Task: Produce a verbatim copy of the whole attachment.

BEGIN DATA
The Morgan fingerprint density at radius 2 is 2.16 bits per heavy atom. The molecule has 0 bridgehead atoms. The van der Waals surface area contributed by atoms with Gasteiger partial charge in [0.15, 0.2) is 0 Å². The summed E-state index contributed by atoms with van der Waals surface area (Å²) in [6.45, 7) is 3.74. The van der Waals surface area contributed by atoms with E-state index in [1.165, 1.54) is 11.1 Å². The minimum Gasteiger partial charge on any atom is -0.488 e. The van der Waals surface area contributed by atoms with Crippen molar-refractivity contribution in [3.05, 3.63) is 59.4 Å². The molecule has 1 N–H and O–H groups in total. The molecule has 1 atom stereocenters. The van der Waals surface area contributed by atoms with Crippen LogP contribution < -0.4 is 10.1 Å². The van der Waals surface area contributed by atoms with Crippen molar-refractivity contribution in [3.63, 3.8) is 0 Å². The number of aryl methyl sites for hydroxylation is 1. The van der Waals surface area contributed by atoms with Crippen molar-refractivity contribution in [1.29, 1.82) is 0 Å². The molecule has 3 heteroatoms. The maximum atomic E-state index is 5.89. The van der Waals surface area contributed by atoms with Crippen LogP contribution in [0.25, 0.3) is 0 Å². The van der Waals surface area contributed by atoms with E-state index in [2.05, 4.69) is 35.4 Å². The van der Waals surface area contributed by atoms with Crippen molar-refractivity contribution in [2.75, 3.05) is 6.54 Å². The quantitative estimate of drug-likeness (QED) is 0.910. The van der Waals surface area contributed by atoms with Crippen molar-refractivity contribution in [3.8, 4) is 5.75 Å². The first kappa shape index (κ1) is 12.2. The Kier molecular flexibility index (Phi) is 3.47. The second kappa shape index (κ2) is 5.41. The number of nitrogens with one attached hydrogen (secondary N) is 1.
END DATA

The Morgan fingerprint density at radius 2 is 2.16 bits per heavy atom. The molecule has 0 bridgehead atoms. The van der Waals surface area contributed by atoms with Gasteiger partial charge in [0.15, 0.2) is 0 Å². The summed E-state index contributed by atoms with van der Waals surface area (Å²) in [6.45, 7) is 3.74. The van der Waals surface area contributed by atoms with E-state index in [1.165, 1.54) is 11.1 Å². The minimum Gasteiger partial charge on any atom is -0.488 e. The van der Waals surface area contributed by atoms with Crippen molar-refractivity contribution in [3.05, 3.63) is 59.4 Å². The molecule has 1 N–H and O–H groups in total. The molecule has 1 atom stereocenters. The van der Waals surface area contributed by atoms with Crippen LogP contribution < -0.4 is 10.1 Å². The van der Waals surface area contributed by atoms with Crippen molar-refractivity contribution in [3.63, 3.8) is 0 Å². The number of aryl methyl sites for hydroxylation is 1. The van der Waals surface area contributed by atoms with Crippen molar-refractivity contribution in [1.29, 1.82) is 0 Å². The molecule has 3 heteroatoms. The maximum atomic E-state index is 5.89. The van der Waals surface area contributed by atoms with Crippen LogP contribution in [0.25, 0.3) is 0 Å². The van der Waals surface area contributed by atoms with E-state index in [2.05, 4.69) is 35.4 Å². The van der Waals surface area contributed by atoms with Crippen molar-refractivity contribution in [2.75, 3.05) is 6.54 Å². The quantitative estimate of drug-likeness (QED) is 0.910. The van der Waals surface area contributed by atoms with Crippen molar-refractivity contribution in [3.8, 4) is 5.75 Å². The first kappa shape index (κ1) is 12.2. The Kier molecular flexibility index (Phi) is 3.47. The second kappa shape index (κ2) is 5.41. The number of nitrogens with one attached hydrogen (secondary N) is 1.